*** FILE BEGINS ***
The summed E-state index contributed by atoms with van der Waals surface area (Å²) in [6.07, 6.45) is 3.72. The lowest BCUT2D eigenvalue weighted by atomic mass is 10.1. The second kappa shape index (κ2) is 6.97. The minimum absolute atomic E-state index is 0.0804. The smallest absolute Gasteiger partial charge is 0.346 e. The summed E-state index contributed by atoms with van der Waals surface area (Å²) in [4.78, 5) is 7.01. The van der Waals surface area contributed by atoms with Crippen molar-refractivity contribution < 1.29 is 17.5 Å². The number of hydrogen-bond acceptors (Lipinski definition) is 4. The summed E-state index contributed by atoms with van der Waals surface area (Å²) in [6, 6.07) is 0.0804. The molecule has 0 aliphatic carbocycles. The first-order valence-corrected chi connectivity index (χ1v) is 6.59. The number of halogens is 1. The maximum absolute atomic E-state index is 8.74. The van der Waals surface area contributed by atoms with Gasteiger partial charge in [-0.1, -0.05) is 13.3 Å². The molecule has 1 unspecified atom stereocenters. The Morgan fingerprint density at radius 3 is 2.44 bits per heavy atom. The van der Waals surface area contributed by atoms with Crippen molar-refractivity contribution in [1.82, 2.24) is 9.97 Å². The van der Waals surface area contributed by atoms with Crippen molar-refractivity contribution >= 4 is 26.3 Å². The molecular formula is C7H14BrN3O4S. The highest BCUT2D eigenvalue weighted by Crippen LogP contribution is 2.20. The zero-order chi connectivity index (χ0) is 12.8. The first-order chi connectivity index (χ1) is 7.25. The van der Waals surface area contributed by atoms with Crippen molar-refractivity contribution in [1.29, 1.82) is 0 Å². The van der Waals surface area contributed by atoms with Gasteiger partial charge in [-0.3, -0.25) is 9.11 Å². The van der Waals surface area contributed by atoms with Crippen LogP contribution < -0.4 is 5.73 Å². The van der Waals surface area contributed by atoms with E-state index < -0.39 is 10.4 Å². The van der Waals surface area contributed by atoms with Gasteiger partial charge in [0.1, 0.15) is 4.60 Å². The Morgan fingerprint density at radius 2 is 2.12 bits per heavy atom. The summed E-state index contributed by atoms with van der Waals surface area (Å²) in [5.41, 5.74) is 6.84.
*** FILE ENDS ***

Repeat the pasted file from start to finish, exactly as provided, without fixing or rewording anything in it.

The summed E-state index contributed by atoms with van der Waals surface area (Å²) in [6.07, 6.45) is 3.72. The lowest BCUT2D eigenvalue weighted by atomic mass is 10.1. The second kappa shape index (κ2) is 6.97. The minimum absolute atomic E-state index is 0.0804. The smallest absolute Gasteiger partial charge is 0.346 e. The summed E-state index contributed by atoms with van der Waals surface area (Å²) in [4.78, 5) is 7.01. The van der Waals surface area contributed by atoms with Crippen molar-refractivity contribution < 1.29 is 17.5 Å². The number of hydrogen-bond acceptors (Lipinski definition) is 4. The summed E-state index contributed by atoms with van der Waals surface area (Å²) in [6, 6.07) is 0.0804. The molecule has 0 aliphatic carbocycles. The first-order valence-corrected chi connectivity index (χ1v) is 6.59. The number of halogens is 1. The maximum absolute atomic E-state index is 8.74. The van der Waals surface area contributed by atoms with Gasteiger partial charge in [-0.1, -0.05) is 13.3 Å². The molecule has 1 unspecified atom stereocenters. The Morgan fingerprint density at radius 3 is 2.44 bits per heavy atom. The van der Waals surface area contributed by atoms with Crippen molar-refractivity contribution in [1.82, 2.24) is 9.97 Å². The van der Waals surface area contributed by atoms with Crippen molar-refractivity contribution >= 4 is 26.3 Å². The molecular formula is C7H14BrN3O4S. The highest BCUT2D eigenvalue weighted by Crippen LogP contribution is 2.20. The zero-order chi connectivity index (χ0) is 12.8. The first-order chi connectivity index (χ1) is 7.25. The van der Waals surface area contributed by atoms with Crippen molar-refractivity contribution in [1.29, 1.82) is 0 Å². The van der Waals surface area contributed by atoms with Gasteiger partial charge in [-0.3, -0.25) is 9.11 Å². The van der Waals surface area contributed by atoms with Crippen LogP contribution < -0.4 is 5.73 Å². The van der Waals surface area contributed by atoms with E-state index < -0.39 is 10.4 Å². The van der Waals surface area contributed by atoms with Gasteiger partial charge in [0.1, 0.15) is 4.60 Å². The Morgan fingerprint density at radius 2 is 2.12 bits per heavy atom. The summed E-state index contributed by atoms with van der Waals surface area (Å²) in [5.41, 5.74) is 6.84.